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Stretching game size


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Hi guys,

 

I'm starting to ensure that all my games maintain their original aspect ratio no matter what device they are played with.  However, I am wondering if you all think a 480x320 game should be scaled up to fit tablets devices, or if it should be kept smaller.  Oftentimes the lower resolution graphics can look pathetic on larger screens.

 

What does everyone else do?  Keep the game smaller and nicer... or increase the size to fit the screen?

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I've made one game that uses large images and fits the entire screen, but that was just aimed at desktop. I followed this tutorial http://www.html5rocks.com/en/tutorials/casestudies/gopherwoord-studios-resizing-html5-games/

 

For now I'm gonna make some simple games and not worry about scaling but when I do want to scale again II was thinking about giving the user the option of high, low, or medium quality images.

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I'd say it depends on the game and what you can get away with re: performance. There's no "one rule fits all" for this sort of question. For our Wolfblood game (see the Game Showcase forum here) it runs at 1024 x 672 and scales down, there are no low-res assets. For other games we've done with lots of heavy animation and motion we did the exact opposite.

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For me it's been a bit of a coin toss. You never -really- know how performance is going to be until you're moving things around on the screen, do you? I try to aim for iPhone resolution and then just scale up on bigger screens. It doesn't look half bad on an iPad, though I know it could be better. Some day, perhaps.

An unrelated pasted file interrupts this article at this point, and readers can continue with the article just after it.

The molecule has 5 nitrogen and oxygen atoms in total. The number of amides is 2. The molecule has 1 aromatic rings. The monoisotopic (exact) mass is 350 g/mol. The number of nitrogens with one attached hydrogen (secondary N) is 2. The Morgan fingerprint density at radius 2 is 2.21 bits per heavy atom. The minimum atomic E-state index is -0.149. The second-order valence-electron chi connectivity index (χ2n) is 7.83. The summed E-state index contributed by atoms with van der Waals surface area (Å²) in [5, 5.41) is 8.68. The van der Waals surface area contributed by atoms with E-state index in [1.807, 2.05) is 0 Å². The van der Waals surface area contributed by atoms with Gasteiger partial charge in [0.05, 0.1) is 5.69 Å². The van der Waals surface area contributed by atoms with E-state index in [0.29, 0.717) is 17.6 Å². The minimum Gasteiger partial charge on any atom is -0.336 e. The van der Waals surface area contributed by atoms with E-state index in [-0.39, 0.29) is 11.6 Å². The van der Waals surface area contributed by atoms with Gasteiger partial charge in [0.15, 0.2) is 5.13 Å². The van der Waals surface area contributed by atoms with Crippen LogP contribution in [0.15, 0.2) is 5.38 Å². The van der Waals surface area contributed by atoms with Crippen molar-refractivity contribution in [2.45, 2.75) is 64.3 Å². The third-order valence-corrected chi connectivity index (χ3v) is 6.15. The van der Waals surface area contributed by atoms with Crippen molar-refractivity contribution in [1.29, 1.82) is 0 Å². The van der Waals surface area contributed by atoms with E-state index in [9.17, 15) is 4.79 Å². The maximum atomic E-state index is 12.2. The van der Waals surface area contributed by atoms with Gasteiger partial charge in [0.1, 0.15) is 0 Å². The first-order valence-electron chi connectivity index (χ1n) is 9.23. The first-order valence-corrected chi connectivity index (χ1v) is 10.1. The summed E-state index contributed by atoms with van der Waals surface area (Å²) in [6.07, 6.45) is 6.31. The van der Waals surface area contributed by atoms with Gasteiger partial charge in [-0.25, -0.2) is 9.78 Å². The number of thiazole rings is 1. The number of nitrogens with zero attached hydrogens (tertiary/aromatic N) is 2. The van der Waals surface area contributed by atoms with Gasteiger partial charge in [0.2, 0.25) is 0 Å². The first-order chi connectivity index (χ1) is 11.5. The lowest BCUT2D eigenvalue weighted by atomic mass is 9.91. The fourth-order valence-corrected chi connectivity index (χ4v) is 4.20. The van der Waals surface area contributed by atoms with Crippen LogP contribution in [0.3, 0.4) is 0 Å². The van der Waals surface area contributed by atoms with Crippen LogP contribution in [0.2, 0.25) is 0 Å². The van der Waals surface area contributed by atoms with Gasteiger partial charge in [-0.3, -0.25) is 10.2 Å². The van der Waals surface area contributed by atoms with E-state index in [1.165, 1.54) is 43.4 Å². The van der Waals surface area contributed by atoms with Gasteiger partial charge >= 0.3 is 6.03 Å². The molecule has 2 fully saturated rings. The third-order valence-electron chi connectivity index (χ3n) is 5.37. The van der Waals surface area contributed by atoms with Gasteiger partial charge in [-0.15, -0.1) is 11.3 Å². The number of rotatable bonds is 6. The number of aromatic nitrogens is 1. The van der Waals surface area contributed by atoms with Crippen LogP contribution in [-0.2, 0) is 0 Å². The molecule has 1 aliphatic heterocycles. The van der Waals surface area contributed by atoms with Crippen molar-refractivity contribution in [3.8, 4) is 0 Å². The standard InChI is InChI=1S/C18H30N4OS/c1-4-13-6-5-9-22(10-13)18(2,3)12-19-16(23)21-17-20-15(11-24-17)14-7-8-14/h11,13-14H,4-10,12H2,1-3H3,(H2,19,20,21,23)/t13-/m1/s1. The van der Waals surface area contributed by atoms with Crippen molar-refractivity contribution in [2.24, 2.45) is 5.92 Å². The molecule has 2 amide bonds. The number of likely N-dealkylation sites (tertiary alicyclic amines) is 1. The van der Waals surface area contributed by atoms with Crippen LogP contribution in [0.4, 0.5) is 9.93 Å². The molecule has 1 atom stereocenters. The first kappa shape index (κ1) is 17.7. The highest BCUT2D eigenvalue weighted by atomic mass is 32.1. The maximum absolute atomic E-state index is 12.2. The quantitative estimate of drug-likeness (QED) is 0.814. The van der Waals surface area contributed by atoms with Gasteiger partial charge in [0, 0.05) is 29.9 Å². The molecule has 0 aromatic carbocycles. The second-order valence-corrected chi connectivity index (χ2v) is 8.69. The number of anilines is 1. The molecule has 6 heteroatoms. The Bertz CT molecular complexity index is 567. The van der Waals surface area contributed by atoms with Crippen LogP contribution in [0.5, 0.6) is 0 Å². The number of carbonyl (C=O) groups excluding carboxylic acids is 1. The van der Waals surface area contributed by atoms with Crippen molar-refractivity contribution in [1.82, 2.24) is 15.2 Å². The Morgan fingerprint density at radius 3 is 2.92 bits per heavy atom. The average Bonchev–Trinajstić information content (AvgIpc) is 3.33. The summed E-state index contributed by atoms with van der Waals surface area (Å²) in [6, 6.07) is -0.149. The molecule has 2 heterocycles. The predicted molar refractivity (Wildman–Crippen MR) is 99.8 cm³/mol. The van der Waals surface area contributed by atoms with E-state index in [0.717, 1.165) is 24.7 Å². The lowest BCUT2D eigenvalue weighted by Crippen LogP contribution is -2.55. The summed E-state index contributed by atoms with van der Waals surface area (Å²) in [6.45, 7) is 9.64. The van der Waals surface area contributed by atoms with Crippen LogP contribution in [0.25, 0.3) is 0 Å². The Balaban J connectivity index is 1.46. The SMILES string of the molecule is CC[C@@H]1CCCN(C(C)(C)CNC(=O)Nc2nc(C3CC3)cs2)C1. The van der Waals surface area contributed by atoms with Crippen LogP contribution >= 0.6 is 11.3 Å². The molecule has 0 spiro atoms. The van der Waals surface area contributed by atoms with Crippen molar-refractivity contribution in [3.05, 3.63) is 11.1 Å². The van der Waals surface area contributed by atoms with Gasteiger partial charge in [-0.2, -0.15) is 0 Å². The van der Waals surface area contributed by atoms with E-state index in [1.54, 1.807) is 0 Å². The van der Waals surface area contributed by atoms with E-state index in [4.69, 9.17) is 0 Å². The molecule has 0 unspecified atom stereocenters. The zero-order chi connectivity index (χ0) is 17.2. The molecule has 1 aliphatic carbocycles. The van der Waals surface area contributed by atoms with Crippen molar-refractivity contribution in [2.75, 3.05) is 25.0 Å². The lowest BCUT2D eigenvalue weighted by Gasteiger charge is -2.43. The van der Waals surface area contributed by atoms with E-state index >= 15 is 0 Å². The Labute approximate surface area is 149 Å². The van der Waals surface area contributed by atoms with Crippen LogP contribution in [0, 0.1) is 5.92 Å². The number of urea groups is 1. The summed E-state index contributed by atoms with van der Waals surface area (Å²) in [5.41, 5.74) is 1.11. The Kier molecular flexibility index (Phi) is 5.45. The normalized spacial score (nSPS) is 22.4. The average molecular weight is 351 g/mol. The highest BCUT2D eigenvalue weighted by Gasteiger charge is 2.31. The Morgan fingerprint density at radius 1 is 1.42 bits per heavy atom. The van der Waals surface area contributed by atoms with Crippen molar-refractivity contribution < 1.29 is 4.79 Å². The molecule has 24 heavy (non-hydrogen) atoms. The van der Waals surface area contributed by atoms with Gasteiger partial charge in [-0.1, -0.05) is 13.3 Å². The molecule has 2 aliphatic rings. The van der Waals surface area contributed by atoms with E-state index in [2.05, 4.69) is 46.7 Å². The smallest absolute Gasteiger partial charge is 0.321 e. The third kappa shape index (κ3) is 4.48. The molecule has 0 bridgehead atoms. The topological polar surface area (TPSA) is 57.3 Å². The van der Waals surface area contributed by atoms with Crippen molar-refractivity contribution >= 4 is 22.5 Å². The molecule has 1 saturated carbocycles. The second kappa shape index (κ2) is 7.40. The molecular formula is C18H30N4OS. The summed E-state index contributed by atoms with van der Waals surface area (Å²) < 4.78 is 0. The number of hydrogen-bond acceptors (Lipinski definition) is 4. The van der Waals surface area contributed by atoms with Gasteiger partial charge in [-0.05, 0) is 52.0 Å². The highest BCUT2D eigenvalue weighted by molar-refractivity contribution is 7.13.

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i make my games for iphone 4 size (320 x 480) and scale up or down via css.

 

This works pretty damn well in most cases, but android stock browser performance with a css-scaled canvas is pretty poor. Also I don't think many browsers can do nearest-neighbor when scaling images up/down, and so larger tablets get a little bit of antialiasing and blurriness around the edges. 

 

Here's a good summary of scaling canvases by Dominic Szablewski of impactjs fame: http://phoboslab.org/log/2012/09/drawing-pixels-is-hard

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Be sure to try css3d transforms first, then fall back. If you don't the scaling won't be GPU bound and your game performance can suffer somewhat significantly. Here's one way to do it: https://github.com/digitalicarus/caster/blob/master/js/shared.js#L67

 

Also, scaling can be configured a bit in some browsers via some css properties: https://github.com/digitalicarus/caster/blob/master/index.html#L30

 

In action: http://digitalicarus.com/game/caster/

 

Good luck!

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Be sure to try css3d transforms first, then fall back. If you don't the scaling won't be GPU bound and your game performance can suffer somewhat significantly.

 

I've heard that said a few times, including in a Mozilla article, but I don't believe it's actually true. If the canvas is going to render via the GPU I'm not convinced that scaling the game via CSS3 or normal just width/height makes any difference, it's still GPU accelerated. It's not like it can be doubly GPU accelerated, and I don't believe it would fall back to non-GPU rendering either as changing the viewport scale is quite trivial for the GPU really. But I'd be happy to be proved wrong!